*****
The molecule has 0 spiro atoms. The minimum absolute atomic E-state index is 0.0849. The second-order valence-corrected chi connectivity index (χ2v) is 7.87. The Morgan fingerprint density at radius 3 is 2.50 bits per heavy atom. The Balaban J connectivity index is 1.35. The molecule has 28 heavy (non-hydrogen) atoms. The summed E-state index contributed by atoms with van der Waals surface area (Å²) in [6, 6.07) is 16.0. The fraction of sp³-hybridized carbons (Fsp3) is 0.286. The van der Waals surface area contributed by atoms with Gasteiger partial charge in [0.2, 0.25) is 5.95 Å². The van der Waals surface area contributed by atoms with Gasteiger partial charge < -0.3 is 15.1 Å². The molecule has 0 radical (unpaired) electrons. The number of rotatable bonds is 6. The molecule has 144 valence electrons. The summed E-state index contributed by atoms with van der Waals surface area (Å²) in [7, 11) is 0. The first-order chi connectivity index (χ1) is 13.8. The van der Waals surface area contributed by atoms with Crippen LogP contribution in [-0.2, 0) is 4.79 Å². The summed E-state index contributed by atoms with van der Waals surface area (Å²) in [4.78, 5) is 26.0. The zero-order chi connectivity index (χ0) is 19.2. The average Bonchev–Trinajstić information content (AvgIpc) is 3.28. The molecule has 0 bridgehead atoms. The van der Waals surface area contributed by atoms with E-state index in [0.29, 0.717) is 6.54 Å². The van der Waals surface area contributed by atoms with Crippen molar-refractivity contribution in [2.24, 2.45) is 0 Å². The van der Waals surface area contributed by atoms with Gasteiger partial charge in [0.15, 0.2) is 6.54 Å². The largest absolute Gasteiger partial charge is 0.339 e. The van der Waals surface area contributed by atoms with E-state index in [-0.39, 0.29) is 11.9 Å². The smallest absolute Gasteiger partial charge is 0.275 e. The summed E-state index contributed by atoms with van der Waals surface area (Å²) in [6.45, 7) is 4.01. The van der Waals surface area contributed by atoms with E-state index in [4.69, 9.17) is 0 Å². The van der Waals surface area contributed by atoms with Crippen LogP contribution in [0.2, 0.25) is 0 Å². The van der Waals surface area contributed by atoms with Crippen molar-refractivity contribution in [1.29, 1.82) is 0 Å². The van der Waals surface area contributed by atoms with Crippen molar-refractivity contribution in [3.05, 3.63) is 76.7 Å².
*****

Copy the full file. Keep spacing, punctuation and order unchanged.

The molecule has 0 spiro atoms. The minimum absolute atomic E-state index is 0.0849. The second-order valence-corrected chi connectivity index (χ2v) is 7.87. The Morgan fingerprint density at radius 3 is 2.50 bits per heavy atom. The Balaban J connectivity index is 1.35. The molecule has 28 heavy (non-hydrogen) atoms. The summed E-state index contributed by atoms with van der Waals surface area (Å²) in [6, 6.07) is 16.0. The fraction of sp³-hybridized carbons (Fsp3) is 0.286. The van der Waals surface area contributed by atoms with Gasteiger partial charge in [0.2, 0.25) is 5.95 Å². The van der Waals surface area contributed by atoms with Gasteiger partial charge < -0.3 is 15.1 Å². The molecule has 0 radical (unpaired) electrons. The number of rotatable bonds is 6. The molecule has 144 valence electrons. The summed E-state index contributed by atoms with van der Waals surface area (Å²) in [7, 11) is 0. The first-order chi connectivity index (χ1) is 13.8. The van der Waals surface area contributed by atoms with Crippen LogP contribution in [-0.2, 0) is 4.79 Å². The summed E-state index contributed by atoms with van der Waals surface area (Å²) in [4.78, 5) is 26.0. The zero-order chi connectivity index (χ0) is 19.2. The average Bonchev–Trinajstić information content (AvgIpc) is 3.28. The molecule has 0 bridgehead atoms. The van der Waals surface area contributed by atoms with E-state index in [0.29, 0.717) is 6.54 Å². The van der Waals surface area contributed by atoms with Crippen molar-refractivity contribution in [2.24, 2.45) is 0 Å². The van der Waals surface area contributed by atoms with Gasteiger partial charge in [0.15, 0.2) is 6.54 Å². The largest absolute Gasteiger partial charge is 0.339 e. The van der Waals surface area contributed by atoms with E-state index in [-0.39, 0.29) is 11.9 Å². The smallest absolute Gasteiger partial charge is 0.275 e. The summed E-state index contributed by atoms with van der Waals surface area (Å²) in [6.45, 7) is 4.01. The van der Waals surface area contributed by atoms with E-state index in [4.69, 9.17) is 0 Å². The van der Waals surface area contributed by atoms with Crippen LogP contribution in [0.2, 0.25) is 0 Å². The van der Waals surface area contributed by atoms with Crippen molar-refractivity contribution in [1.29, 1.82) is 0 Å². The van der Waals surface area contributed by atoms with Crippen molar-refractivity contribution in [3.05, 3.63) is 76.7 Å².